With the start of a new school year, a lot needs to happen so that students can learn and thrive without raising the risk of spreading COVID-19.
To stay safe, there are a number of steps schools should take to help prevent the spread of COVID-19.
Physical distancing. The goal for students and adults is to stay at least 6 feet apart to help prevent the spread of the virus. However, research has found that spacing desks at least 3 feet apart and avoiding close contact may have similar benefits–especially if students wear cloth face coverings and do not have symptoms of illness. Teachers and staff should stay 6 feet apart from other adults and from students when possible. Teachers and staff should also wear cloth face coverings, limit in-person meetings with other adults and avoid areas as staff lounges.
When possible, schools should use outdoor spaces and unused spaces for instruction and meals to help with distancing. For example, activities like singing, band and exercising are safest outdoors and spread out.
Cloth face coverings & hand hygiene. When worn correctly, cloth face coverings are safe to wear for long periods of time such as during the school day. In addition, frequent handwashing with soap and water is important for everyone.
Classroom changes. To help limit student interaction outside the classroom, schools should consider:
– Having teachers move between classrooms, rather than having students fill the hallways during passing periods.
– Allowing students to eat lunches at their desks or in small groups outdoors instead of in crowded lunchrooms.
– Leaving classroom doors open to help reduce high touch surfaces such as doorknobs.
Exposure. While current evidence suggests that children younger than 10 years may be less likely to become infected with SARS-CoV-2, and less likely to spread the infection to others, schools still need to plan for exposures. If a student or staff member has close contact with someone known to have SARS-CoV-2 infection, they should quarantine for 14 days from the day they were in close contact. Close contact means being within 6 feet of the person for at least 15 minutes. A person is known to be infected if they have a laboratory-confirmed infection or illness consistent with COVID-19.
Symptoms at school. School nurses will take the temperature of anyone who feels ill during the school day, and there should be a specific area to separate or isolate students who are not feeling well. To stay safe, school nurses should use PPE (personal protective equipment) such as N95 masks, surgical masks, gloves, disposable gowns and face shields.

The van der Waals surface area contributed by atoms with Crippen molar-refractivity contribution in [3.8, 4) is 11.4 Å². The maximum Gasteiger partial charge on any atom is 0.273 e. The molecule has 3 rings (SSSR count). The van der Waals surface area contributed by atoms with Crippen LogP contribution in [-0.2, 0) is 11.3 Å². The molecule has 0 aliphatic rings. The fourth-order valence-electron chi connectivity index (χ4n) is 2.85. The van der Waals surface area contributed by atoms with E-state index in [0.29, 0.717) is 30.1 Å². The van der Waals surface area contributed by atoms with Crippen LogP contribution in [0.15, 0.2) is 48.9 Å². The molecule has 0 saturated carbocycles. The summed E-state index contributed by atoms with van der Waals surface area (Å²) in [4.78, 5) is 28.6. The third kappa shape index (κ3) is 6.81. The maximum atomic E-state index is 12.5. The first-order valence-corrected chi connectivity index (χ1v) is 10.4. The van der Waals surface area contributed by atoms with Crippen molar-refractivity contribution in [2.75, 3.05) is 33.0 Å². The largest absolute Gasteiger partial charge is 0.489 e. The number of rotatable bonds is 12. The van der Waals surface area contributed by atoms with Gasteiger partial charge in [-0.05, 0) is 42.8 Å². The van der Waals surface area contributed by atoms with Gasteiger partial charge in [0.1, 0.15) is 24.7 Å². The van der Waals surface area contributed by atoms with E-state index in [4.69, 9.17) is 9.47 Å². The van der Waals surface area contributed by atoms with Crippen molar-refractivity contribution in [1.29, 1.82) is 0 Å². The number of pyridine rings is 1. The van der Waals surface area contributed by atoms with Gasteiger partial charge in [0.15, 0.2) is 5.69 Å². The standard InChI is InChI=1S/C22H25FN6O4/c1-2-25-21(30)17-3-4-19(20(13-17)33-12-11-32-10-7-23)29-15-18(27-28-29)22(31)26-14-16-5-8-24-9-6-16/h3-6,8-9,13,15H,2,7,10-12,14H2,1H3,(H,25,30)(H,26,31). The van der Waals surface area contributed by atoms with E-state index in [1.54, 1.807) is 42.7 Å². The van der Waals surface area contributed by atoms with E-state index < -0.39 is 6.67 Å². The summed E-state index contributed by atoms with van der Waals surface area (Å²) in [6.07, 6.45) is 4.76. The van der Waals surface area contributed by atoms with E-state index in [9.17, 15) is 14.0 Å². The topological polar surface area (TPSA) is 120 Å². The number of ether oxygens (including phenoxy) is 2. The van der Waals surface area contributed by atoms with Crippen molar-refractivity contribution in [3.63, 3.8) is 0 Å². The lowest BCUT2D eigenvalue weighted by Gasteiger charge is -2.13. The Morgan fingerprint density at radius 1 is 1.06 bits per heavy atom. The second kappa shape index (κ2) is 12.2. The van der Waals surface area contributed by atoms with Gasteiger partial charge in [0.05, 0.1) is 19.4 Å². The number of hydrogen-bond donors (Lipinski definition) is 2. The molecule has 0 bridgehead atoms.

Cleaning and disinfecting. Schools should follow CDC guidelines on proper disinfecting and sanitizing classrooms and common areas.
Buses, hallways and playgrounds
Since these are often crowded spaces, schools can:
– Give bus riders assigned seats and require them to wear a cloth face coverings while on the bus.
– Encourage students who have other ways to get to school to use those options.
– At school, mark hallways and stairs with one-way arrows on the floor to cut down on crowding in the halls. Assign lockers by group or eliminate the use of lockers.
– Encourage outdoor activities such as using the playground in small groups. Playground equipment should be included in cleaning plans.
In addition to having plans in place to keep students safe, there are other factors that school communities need to address:
Students at higher risk. While COVID-19 school policies can reduce risk, they will not prevent it. Some students with high-risk medical conditions may need other accommodations. Talk with AMC paediatrician to see if your child needs additional solutions to help ensure safety at school.
Students with disabilities. The impact of schools being closed may have been greater for students with disabilities. They may have a difficult time transitioning back to school after missing out on instruction time as well as school-based services such as occupational, physical and speech-language therapy and mental health support counselling. School should review the needs of each child with an Individual Education Program before they return to school, and providing services even if they are done virtually.
Immunizations & well-child exams. It is important as students return to the school that they are up to date on their immunizations. It will be critical that students and staff get their flu shot this year to reduce the spread of influenza this fall and winter.
Screenings. Vision and hearing screening should continue in schools, when possible. These services help identify children in need of treatment as soon as possible and prevent interferences with learning.
Behavioural health/emotional support. Your child’s school should anticipate and be prepared to address a wide range of mental health needs of students and staff. This includes providing mental health support for any student struggling with stress from the pandemic and recognizing students who show signs of anxiety or distress.
Nutrition. Many students receive healthy meals through school meal programs. More students might be eligible for free or reduced meals than before the pandemic. Schools should provide meal programs even if the school closes or the student is sick and stays home from school.
Returning to school during the COVID-19 pandemic may not feel like normal – at least for a while. But whatever form school takes, it will require everyone’s support to make sure that it is healthy, safe and equitable for students, teachers, staff and families.